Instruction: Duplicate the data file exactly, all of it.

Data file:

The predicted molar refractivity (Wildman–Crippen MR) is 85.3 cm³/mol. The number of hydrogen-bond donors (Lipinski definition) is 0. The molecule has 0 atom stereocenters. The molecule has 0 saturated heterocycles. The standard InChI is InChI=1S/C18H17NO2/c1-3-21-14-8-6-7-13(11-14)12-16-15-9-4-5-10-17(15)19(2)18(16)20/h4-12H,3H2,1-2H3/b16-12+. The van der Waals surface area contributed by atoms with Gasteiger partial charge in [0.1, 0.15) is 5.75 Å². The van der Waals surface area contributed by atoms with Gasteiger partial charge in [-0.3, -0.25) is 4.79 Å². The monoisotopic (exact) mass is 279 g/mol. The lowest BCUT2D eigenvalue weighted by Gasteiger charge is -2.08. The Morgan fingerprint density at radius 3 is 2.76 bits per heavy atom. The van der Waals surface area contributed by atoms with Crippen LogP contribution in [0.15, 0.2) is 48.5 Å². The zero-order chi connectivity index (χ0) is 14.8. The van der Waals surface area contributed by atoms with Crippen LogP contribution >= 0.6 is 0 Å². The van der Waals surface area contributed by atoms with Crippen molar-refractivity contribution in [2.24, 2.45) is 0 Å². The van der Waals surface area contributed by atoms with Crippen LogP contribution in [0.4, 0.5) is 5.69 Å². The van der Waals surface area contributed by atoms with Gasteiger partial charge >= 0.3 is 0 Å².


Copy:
The predicted molar refractivity (Wildman–Crippen MR) is 85.3 cm³/mol. The number of hydrogen-bond donors (Lipinski definition) is 0. The molecule has 0 atom stereocenters. The molecule has 0 saturated heterocycles. The standard InChI is InChI=1S/C18H17NO2/c1-3-21-14-8-6-7-13(11-14)12-16-15-9-4-5-10-17(15)19(2)18(16)20/h4-12H,3H2,1-2H3/b16-12+. The van der Waals surface area contributed by atoms with Gasteiger partial charge in [0.1, 0.15) is 5.75 Å². The van der Waals surface area contributed by atoms with Gasteiger partial charge in [-0.3, -0.25) is 4.79 Å². The monoisotopic (exact) mass is 279 g/mol. The lowest BCUT2D eigenvalue weighted by Gasteiger charge is -2.08. The Morgan fingerprint density at radius 3 is 2.76 bits per heavy atom. The van der Waals surface area contributed by atoms with Crippen LogP contribution in [0.15, 0.2) is 48.5 Å². The zero-order chi connectivity index (χ0) is 14.8. The van der Waals surface area contributed by atoms with Crippen LogP contribution >= 0.6 is 0 Å². The van der Waals surface area contributed by atoms with Crippen molar-refractivity contribution in [2.24, 2.45) is 0 Å². The van der Waals surface area contributed by atoms with Crippen LogP contribution in [0.4, 0.5) is 5.69 Å². The van der Waals surface area contributed by atoms with Gasteiger partial charge >= 0.3 is 0 Å².